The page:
Glamis The Great
Glamis The Great is my fourth novel and the first one to see a printing press. The premise is kind of like a D&D game that got horribly warped- The heroes go around ravishing whoever they please, the villain is a communist trying to overthrow oppressive monarchs, and as in any good satire fun is had at George Bush's expense. For more information look below or if I've already convinced you, you could just click here to be taken to a link where you can buy it with Paypal, or here to be taken to a link where you can buy it on Amazon.
If you're craving more information on Glamis you can check out chapters 1 to 3 on this very site. And here's a sample of some of the writing from the book:
"Bah!" Yelled Meddeum. "Damn those gnomes! They're tricky little bastards, just when you think you have them figured, they change everything! Or sometimes they don't, just to fool you! The bastards! They come screaming into battle with their puma allies. You'd think that they'd ride the pumas, but oh no, the pumas ride them. I told you. Tricky little bastards. I say we let em die."
If you want to sign up on the forums and speak out about Glamis or see what others are saying you can check out the Official Glamis thread. It's only open to people who have bought the book, which comes implanted with a special micro chip to allow access. Those lacking the chip will be reported to homeland security and spirited away to a secret detention facility in Belarus where they will be known as "Omar Shahim Abu Abbar's new bitch"
And if that didn't scare you off, here's some random questions about the book.
Q: Where did the characters come from?
A: Blake and I used to be heavily into Dungeons and Dragons. Our DM, Chris The Wizard was quite content to let us run rampant over the rules and make a mockery of the system. Meddeum and Telethar were our characters and they both make appearances in the book. Whenever Meddeum discusses his exploits those are situations that have actually occured in game play. Other than that all of the characters were developed just for this book though of course they were usually based upon stereotypes of some sort. For instance, Gilliam's clothing is a reference to the ensigns on Star Trek that always died.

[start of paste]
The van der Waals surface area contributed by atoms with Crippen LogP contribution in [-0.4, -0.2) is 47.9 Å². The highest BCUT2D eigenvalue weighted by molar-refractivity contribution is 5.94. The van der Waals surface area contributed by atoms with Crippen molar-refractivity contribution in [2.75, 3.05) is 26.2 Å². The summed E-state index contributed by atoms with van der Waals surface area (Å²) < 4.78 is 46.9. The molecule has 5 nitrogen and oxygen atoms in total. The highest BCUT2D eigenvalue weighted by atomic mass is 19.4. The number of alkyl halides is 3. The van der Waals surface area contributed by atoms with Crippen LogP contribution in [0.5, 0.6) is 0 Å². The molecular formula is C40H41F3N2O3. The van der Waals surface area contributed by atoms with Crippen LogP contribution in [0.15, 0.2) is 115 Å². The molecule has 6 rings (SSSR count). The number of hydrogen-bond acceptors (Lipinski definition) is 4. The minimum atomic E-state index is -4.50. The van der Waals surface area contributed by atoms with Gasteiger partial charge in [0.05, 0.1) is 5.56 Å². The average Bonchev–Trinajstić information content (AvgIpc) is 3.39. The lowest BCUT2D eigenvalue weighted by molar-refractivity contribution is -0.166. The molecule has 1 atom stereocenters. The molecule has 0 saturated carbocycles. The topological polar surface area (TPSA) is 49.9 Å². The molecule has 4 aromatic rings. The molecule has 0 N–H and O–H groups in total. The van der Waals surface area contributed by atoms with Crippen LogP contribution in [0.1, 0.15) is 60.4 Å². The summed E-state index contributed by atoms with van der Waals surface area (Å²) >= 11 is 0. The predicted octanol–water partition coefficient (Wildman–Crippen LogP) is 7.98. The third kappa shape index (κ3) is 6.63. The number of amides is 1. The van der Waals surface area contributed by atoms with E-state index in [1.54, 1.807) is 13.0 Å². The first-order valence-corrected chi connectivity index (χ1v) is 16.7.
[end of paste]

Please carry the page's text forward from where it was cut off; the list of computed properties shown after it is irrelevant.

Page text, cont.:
Q: What if I don't have a credit card?
A: You might be able to get a book store to order it for you by giving them the ISBN number you'll find on the page linked at the top of this page.
Q: Will you sign my copy of Glamis?
A: If you somehow manage to track me down and get enough sedatives in me to keep me from fighting my way to freedom, yes. Alternately, you can email me and we can work out a system in which you ship the book to me along with an envelope in which I can send it back to you. If this system works properly the book will return to you signed. If it dosn't the book will be signed with some of whatever I've had for lunch, or will have an obscene limerick written in it by one of my friends. Either way the real winners are the children of the world.
Q: Will you be doing a book signing in X location?
A: Currently there are no plans for booksignings anywhere besides my humble home of Luray Virginia. When that changes I'll surely make a note of it here.
Q: There sure are an awful lot of references in Glamis. How many?
A: Even I've lost track. Some are obvious while some are more subtle. I doubt any one person will ever pick out all of them especially since some could refer to different things. For instance, the arrow that kills the seer near the end could be a reference to CTRL+ALT+DEL comics or Kentucky Fried Movie, or Suikoden.
Q: You mentioned X in your novel. Can I sue you now?
A: You could, if you found a lawyer who didn't know that satire is a protected form of free speach. And if you didn't mind everyone knowing you're an idiot.
Q: In the highly unlikely event that I'm a reviewer for a popular website, magazine or newspaper, and would like a review copy, how can I go about getting one?
A: Email me with some credentials and I'll set you up.
Q: What if I don't like Glamis, can I get my money back?
A: If you don't like Glamis it's a sure sign that your soul is dying. In some cases it's been observed that just pretending to like it and telling people it's a good book can keep your soul alive longer. Scientists are unsure of how this works but they think it might have to do with Dianetics.